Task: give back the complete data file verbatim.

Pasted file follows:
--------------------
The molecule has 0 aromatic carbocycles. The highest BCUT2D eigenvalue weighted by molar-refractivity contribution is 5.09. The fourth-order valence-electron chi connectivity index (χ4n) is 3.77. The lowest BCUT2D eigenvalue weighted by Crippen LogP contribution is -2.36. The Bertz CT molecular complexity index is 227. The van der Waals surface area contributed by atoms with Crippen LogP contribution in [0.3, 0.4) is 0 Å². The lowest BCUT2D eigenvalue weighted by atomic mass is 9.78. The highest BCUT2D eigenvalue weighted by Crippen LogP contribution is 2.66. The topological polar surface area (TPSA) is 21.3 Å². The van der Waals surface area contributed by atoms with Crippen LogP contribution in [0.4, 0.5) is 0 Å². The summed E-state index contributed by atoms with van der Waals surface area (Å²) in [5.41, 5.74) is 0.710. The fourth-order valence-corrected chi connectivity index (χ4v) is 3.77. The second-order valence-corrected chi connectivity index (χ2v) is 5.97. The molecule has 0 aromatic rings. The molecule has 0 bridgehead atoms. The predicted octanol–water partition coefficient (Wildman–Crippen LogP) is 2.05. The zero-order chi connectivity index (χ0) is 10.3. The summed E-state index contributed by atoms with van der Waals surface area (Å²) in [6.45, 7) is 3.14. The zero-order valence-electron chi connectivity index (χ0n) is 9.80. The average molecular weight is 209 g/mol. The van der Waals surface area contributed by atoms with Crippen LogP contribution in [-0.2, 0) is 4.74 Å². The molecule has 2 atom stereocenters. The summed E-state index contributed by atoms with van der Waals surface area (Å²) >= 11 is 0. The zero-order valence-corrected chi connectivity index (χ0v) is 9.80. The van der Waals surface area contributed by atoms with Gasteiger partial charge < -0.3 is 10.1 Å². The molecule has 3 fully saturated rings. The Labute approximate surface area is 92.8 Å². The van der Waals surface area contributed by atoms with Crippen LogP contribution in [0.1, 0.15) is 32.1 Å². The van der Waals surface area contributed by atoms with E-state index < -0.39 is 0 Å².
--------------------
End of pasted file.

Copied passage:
The molecule has 0 aromatic carbocycles. The highest BCUT2D eigenvalue weighted by molar-refractivity contribution is 5.09. The fourth-order valence-electron chi connectivity index (χ4n) is 3.77. The lowest BCUT2D eigenvalue weighted by Crippen LogP contribution is -2.36. The Bertz CT molecular complexity index is 227. The van der Waals surface area contributed by atoms with Crippen LogP contribution in [0.3, 0.4) is 0 Å². The lowest BCUT2D eigenvalue weighted by atomic mass is 9.78. The highest BCUT2D eigenvalue weighted by Crippen LogP contribution is 2.66. The topological polar surface area (TPSA) is 21.3 Å². The van der Waals surface area contributed by atoms with Crippen LogP contribution in [0.4, 0.5) is 0 Å². The summed E-state index contributed by atoms with van der Waals surface area (Å²) in [5.41, 5.74) is 0.710. The fourth-order valence-corrected chi connectivity index (χ4v) is 3.77. The second-order valence-corrected chi connectivity index (χ2v) is 5.97. The molecule has 0 aromatic rings. The molecule has 0 bridgehead atoms. The predicted octanol–water partition coefficient (Wildman–Crippen LogP) is 2.05. The zero-order chi connectivity index (χ0) is 10.3. The summed E-state index contributed by atoms with van der Waals surface area (Å²) in [6.45, 7) is 3.14. The zero-order valence-electron chi connectivity index (χ0n) is 9.80. The average molecular weight is 209 g/mol. The van der Waals surface area contributed by atoms with Crippen LogP contribution in [-0.2, 0) is 4.74 Å². The molecule has 2 atom stereocenters. The summed E-state index contributed by atoms with van der Waals surface area (Å²) >= 11 is 0. The zero-order valence-corrected chi connectivity index (χ0v) is 9.80. The van der Waals surface area contributed by atoms with Gasteiger partial charge < -0.3 is 10.1 Å². The molecule has 3 fully saturated rings. The Labute approximate surface area is 92.8 Å². The van der Waals surface area contributed by atoms with Crippen LogP contribution in [0.1, 0.15) is 32.1 Å². The van der Waals surface area contributed by atoms with E-state index < -0.39 is 0 Å².